Transportation to Botany Bay, hanging, whipping, tortures, &c. &c. inflicted for saying mass, for hearing mass, for teaching the Catholic catechism; nearly the whole population of Ireland deprived of every foot of their real property, ground down by enormous taxes, treated like aliens, nay like slaves, in their own country; compelled to pay the tenth of all their produce to the Protestant ministers, every moment at the mercy of vile informers and Protestant spies who are encouraged, by the greatest rewards, to accuse them of complying with the duties of Catholics. See the very laws of nature overturned by a Protestant government, and the son, (by the laws of that country,) authorised to turn his Catholic father into the street, and himself (by becorning a Protestant, and informing against the father) stepping into the whole of his father's property. In short, my friend, behold a system of the most cruel persecution, written in letters of blood, dictated by a Protestant government, (out of pure charity, I suppose, see "Vindication," page 126, lines 5--10; and again, page 115, lines 18-24.)and persevering in its cruel operations, during two hundred years, against four or five millions of Catholics, on account of remaining faithful to those tenents which they had received from their apostle St. Patrick, such as, transubstantiation, confession of sins, purgatory, &c. &c.
To secure themselves from the sword of persecution, and from the bloody statutes enacted against them, they had nothing to do, but go to the next meeting house and renounce the absurd and contradictory tenents of the Catholic faith; this they would not do, but preferred all the punishments the law could inflict, and even death, to renouncing any one of these tenents. Your minister will not deny, but among those several generations of Catholics, and in so extensive a population, there must have been (and especially among their prelates and other clergymen) many thousands endowed with at least as great a share of learning and talents as himself possesses, and yet it is proved by the above facts, that they sincerely believed in the divinity of the very tenents which your minister, relying on the dictates of his fallible reason, decrees to be absurd and contradictory. If your minister would seriously meditate on the above matters of fact, his astonishment at my stupidity for believing the tenents of the Catholic creed, would cease, or would be turned against himself. He would be, or ought to be, surprised to find himself astonished at the belief of tenets adopted by the sages and the most brilliant geniuses of all ages, such as the Alfreds, the Bedes, the Fenelons, the Bossuets, the Popes, the Drydens, the Stolbergs, &c. &c. who have astonished the world by their profound erudition and the brilliancy of their genius, and some of whom, (being born Protestants,) after the most mature deliberation and many years close study, did embrace the Roman Catholic faith.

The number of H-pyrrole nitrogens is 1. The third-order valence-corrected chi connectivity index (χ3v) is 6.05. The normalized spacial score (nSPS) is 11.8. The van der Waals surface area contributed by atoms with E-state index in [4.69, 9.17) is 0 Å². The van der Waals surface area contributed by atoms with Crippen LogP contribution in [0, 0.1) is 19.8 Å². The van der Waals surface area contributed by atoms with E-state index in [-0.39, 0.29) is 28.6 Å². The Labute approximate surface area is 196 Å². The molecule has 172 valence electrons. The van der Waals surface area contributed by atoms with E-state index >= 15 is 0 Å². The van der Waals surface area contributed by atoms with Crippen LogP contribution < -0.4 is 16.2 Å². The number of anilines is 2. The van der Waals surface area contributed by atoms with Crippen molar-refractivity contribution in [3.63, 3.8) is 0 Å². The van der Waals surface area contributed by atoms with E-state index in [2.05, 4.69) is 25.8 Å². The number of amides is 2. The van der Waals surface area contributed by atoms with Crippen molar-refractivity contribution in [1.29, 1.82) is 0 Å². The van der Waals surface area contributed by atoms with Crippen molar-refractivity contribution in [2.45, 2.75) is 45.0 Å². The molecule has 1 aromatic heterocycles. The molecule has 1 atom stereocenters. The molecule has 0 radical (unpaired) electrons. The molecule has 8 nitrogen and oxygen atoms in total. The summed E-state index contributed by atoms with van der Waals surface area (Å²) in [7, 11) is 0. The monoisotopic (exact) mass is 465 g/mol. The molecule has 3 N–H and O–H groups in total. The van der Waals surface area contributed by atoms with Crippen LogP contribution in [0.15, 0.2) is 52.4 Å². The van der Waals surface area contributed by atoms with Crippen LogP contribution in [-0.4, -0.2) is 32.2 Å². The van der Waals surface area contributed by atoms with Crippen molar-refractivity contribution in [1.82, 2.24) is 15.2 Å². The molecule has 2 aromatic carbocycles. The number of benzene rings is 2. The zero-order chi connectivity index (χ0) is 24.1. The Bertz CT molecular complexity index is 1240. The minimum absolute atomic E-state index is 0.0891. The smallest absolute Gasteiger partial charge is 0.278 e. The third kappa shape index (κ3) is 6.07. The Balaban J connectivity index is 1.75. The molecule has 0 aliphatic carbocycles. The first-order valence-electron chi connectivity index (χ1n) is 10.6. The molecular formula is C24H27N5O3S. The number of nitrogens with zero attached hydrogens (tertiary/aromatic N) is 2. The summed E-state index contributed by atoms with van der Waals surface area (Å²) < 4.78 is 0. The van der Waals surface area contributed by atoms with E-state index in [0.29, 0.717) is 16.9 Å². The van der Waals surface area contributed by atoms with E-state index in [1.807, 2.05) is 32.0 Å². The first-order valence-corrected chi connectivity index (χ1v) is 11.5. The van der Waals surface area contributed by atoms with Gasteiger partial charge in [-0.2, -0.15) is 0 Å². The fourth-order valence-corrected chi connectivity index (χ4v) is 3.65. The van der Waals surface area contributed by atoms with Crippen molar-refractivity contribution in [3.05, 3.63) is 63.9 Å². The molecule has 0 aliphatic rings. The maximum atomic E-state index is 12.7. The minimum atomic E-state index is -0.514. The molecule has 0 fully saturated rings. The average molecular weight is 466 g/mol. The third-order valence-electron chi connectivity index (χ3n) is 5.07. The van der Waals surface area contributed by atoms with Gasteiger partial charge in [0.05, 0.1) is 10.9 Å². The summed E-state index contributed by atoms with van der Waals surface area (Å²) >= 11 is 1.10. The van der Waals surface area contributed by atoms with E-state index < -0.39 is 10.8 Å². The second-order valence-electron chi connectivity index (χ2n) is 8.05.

In truth, my friend, that a Christian believing Christ Jesus to be God, to be omnipotent, should be willing to believe the most incomprehensible mysteries plainly revealed by Christ, is by no means astonishing.
It is not astonishing, that a Christian, really believing Christ to be the increated wisdom, the fountain of all knowledge, and himself blind and corrupted, should read the sacred book of Revelation with fear and trembling, should acknowledge that he is not able to understand its contents.
It is not astonishing that he should, in that state of perplexity, apply to that very authority (the authority of the church) which Christ himself points out; nor is it astonishing that he should listen to that authority as to the voice of God, when he hears Christ God declare, "he that hears you hears me," and when he hears the positive promise from the mouth of Christ, that the Spirit of Truth shall be with his ministers for ever, and that he himself will be their guide, their pilot, their teacher, until the consummation of the world.
It is not astonishing that a believer in the divinity of Christ should expect to find the keys of the kingdom of heaven, the power of forgiving sins, in that place, and with those persons, where Christ declares he left those keys and that power.
It is not astonishing that a believer in the divinity of Christ, should also believe that Christ, who commands us repeatedly to eat and drink his flesh and blood, must have left that flesh and blood, in order to enable us to fulfil his commandment.
It is not astonishing that Catholics, who believe God to be incomprehensible, should believe the incomprehensible mysteries by him revealed.
On the other hand, it is truly astonishing, that a believer in the bible should disbelieve many parts of its contents.
It is truly astonishing that a believer in the divinity of Christ should be a disbeliever in all the different and most essential powers granted by Christ to his church.
It is exceedingly astonishing that a learned man, and a man calling himself a minister of Christ, should read in his testament, "receive ye the Holy Ghost , whose sins you shall forgive, they are forgiven," &c. and after reading these words of his divine Master, should ask the question, "where is that power given to a sinful creature, and one who has to answer for his own sins?" ("Vindication," page 19.)